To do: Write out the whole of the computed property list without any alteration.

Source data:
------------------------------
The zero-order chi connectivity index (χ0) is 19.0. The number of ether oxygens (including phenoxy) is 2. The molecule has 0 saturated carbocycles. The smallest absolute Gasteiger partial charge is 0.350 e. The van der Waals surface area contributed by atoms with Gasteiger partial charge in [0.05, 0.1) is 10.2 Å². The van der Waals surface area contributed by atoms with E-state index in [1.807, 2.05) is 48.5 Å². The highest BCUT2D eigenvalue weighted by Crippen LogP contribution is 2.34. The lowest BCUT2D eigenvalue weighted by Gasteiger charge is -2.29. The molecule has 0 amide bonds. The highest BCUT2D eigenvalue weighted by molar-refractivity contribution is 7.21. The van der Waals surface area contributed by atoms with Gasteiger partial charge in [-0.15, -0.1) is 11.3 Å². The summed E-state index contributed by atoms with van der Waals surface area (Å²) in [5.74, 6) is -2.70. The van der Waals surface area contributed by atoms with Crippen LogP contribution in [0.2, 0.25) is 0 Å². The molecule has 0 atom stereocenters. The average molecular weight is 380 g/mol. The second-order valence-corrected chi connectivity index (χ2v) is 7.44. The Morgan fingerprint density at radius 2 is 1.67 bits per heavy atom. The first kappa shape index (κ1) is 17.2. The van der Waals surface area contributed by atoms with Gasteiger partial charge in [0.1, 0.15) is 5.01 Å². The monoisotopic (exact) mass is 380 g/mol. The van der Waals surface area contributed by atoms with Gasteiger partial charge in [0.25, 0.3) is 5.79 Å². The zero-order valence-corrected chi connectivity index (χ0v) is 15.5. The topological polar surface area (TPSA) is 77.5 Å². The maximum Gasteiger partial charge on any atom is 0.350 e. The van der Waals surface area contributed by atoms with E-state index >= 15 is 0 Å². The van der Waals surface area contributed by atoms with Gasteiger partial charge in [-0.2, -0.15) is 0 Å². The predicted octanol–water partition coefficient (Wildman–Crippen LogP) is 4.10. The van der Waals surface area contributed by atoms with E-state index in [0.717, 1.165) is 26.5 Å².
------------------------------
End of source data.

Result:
The zero-order chi connectivity index (χ0) is 19.0. The number of ether oxygens (including phenoxy) is 2. The molecule has 0 saturated carbocycles. The smallest absolute Gasteiger partial charge is 0.350 e. The van der Waals surface area contributed by atoms with Gasteiger partial charge in [0.05, 0.1) is 10.2 Å². The van der Waals surface area contributed by atoms with E-state index in [1.807, 2.05) is 48.5 Å². The highest BCUT2D eigenvalue weighted by Crippen LogP contribution is 2.34. The lowest BCUT2D eigenvalue weighted by Gasteiger charge is -2.29. The molecule has 0 amide bonds. The highest BCUT2D eigenvalue weighted by molar-refractivity contribution is 7.21. The van der Waals surface area contributed by atoms with Gasteiger partial charge in [-0.15, -0.1) is 11.3 Å². The summed E-state index contributed by atoms with van der Waals surface area (Å²) in [5.74, 6) is -2.70. The van der Waals surface area contributed by atoms with Crippen LogP contribution in [0.2, 0.25) is 0 Å². The molecule has 0 atom stereocenters. The average molecular weight is 380 g/mol. The second-order valence-corrected chi connectivity index (χ2v) is 7.44. The Morgan fingerprint density at radius 2 is 1.67 bits per heavy atom. The first kappa shape index (κ1) is 17.2. The van der Waals surface area contributed by atoms with Gasteiger partial charge in [0.1, 0.15) is 5.01 Å². The monoisotopic (exact) mass is 380 g/mol. The van der Waals surface area contributed by atoms with Gasteiger partial charge in [0.25, 0.3) is 5.79 Å². The zero-order valence-corrected chi connectivity index (χ0v) is 15.5. The topological polar surface area (TPSA) is 77.5 Å². The maximum Gasteiger partial charge on any atom is 0.350 e. The van der Waals surface area contributed by atoms with E-state index >= 15 is 0 Å². The van der Waals surface area contributed by atoms with Gasteiger partial charge in [-0.2, -0.15) is 0 Å². The predicted octanol–water partition coefficient (Wildman–Crippen LogP) is 4.10. The van der Waals surface area contributed by atoms with E-state index in [0.717, 1.165) is 26.5 Å².